Tools of Dual Utility: Multimedia Applications for Native American Language Preservation and Teaching

  1. 1. Arienne Dwyer

    University of Washington

  2. 2. Sue-Ellen Jacobs

    University of Washington

  3. 3. Charles Hiestand

    University of Washington

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1. Introduction
1.1 Text, Multimedia, or Both?
As hyperliterate academics, it is easy for us to
forget that the basis of language is speech and
gesture. We are accustomed to viewing language
as written text, yet textual conventions only approximate language; they are not language itself.
A more accurate representation of a language
would include audio (speech) and video (gesture).
The analysis and manipulation of language data,
however, require it to be in an abstract form, and
rightly so. This requirement has lead to a bias in
linguistic computing towards texts and against
multimedia. We argue here for a multimedia application which includes speech and gesture and
which is fundamentally based in a fully abstractable text.
This has been a project to create a multimedia
CD-ROM of a Native American language, Rio
Grande Téwa. It is fully cross-platform, with a
user interface and an abstracted expandable
language database. It contains videos of Tribal
storytellers with accompanying text (transcribed
and translated), a pronouncing dictionary, language-learning activities, and many images. The aim
has been to start with speech and gesture (video,
audio), but to still maintain primary focus on the
texts (story transcription, dictionary, language games). These texts, representing organic language,
need to be in a format flexible enough to allow
manipulation of the data by future users. Yet multimedia applications available to date treat text as
an irritating vestigial appendage, usually as graphical images. The problem that we have addressed, then, is how to use the advantages of multimedia yet still have the text in an abstract form.
1.2 The Social Conscience of Computing
Those of us working with this expensive and (to
most) inaccessible technology have at times feared it elitist, reinforcing inequities in society. Yet
many of us have justified the use of such technology by citing its potential to resolve societal ills:
it is supposed to enhance the collecting, archiving,
processing and teaching of language data.
Recently there has been a wave of interest in
multimedia applications among native peoples of
the Americas as a means of archiving and teaching
indigenous languages and traditions. This is part
of a larger movement that of cultural and linguistic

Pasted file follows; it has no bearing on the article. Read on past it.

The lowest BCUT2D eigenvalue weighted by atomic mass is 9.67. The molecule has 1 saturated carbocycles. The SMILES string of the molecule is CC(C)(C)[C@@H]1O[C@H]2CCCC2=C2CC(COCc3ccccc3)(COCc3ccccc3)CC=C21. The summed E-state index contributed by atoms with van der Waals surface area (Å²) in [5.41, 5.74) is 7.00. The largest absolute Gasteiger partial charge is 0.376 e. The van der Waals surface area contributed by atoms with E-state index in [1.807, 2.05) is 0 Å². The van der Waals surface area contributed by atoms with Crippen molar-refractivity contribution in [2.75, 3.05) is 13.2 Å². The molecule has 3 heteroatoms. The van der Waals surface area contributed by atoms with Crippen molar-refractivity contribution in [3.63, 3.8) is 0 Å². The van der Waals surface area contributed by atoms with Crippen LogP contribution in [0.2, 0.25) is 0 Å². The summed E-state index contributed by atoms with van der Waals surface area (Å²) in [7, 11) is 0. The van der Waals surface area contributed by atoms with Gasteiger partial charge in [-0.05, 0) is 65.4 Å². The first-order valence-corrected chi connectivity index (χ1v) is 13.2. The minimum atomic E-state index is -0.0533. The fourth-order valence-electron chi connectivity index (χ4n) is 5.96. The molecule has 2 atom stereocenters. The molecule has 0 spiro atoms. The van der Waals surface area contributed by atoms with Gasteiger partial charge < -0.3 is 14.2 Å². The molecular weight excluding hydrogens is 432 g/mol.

renewal worldwide.
The goal which drives this project is local empowerment. In the 1990s and beyond, notes linguist
Kenneth Hale, all work done on Native American
languages will be under the auspices, direction,
and control of Native Americans themselves. Native American language rights in schools and government are again being challenged in the United
States today by a small but vocal group of Englishonly advocates. Those Native American juveniles
and adults who were forbidden to speak their
language when growing up now have a keen desire
to learn their own language with the computing
tools they have become accustomed to in the
workplace. With these tools, the speech community has not only a stand-alone CD for languagelearning, but it also has the tools to append information to the language database. Other
language-teaching modules can easily be created.
2. Project Background
Téwa is a Kiowa-Tanoan language spoken in six
Native American communities in New Mexico
and one in Arizona. Through the years these communities, known as Pueblos, have maintained and
transmitted their language orally, often in the face
of active language suppression. It is only since the
1960’s that orthographies were devised for these
Pueblo languages. Only with an orthography is
wide-scale language renewal possible.
This project provides language renewal tools and
curriculum materials for one of these communities, San Juan Pueblo. Once a leader in Native
American bilingual education, the San Juan Pueblo Day School was forced to give up its language
training staff and curriculum during the 1980’s
due to pressure from the Bureau of Indian Affairs.
In 1995, Jacobs, who has worked with the community for 25 years, obtained permission from the
San Juan Pueblo Tribal Council to work with
community members and school staff to develop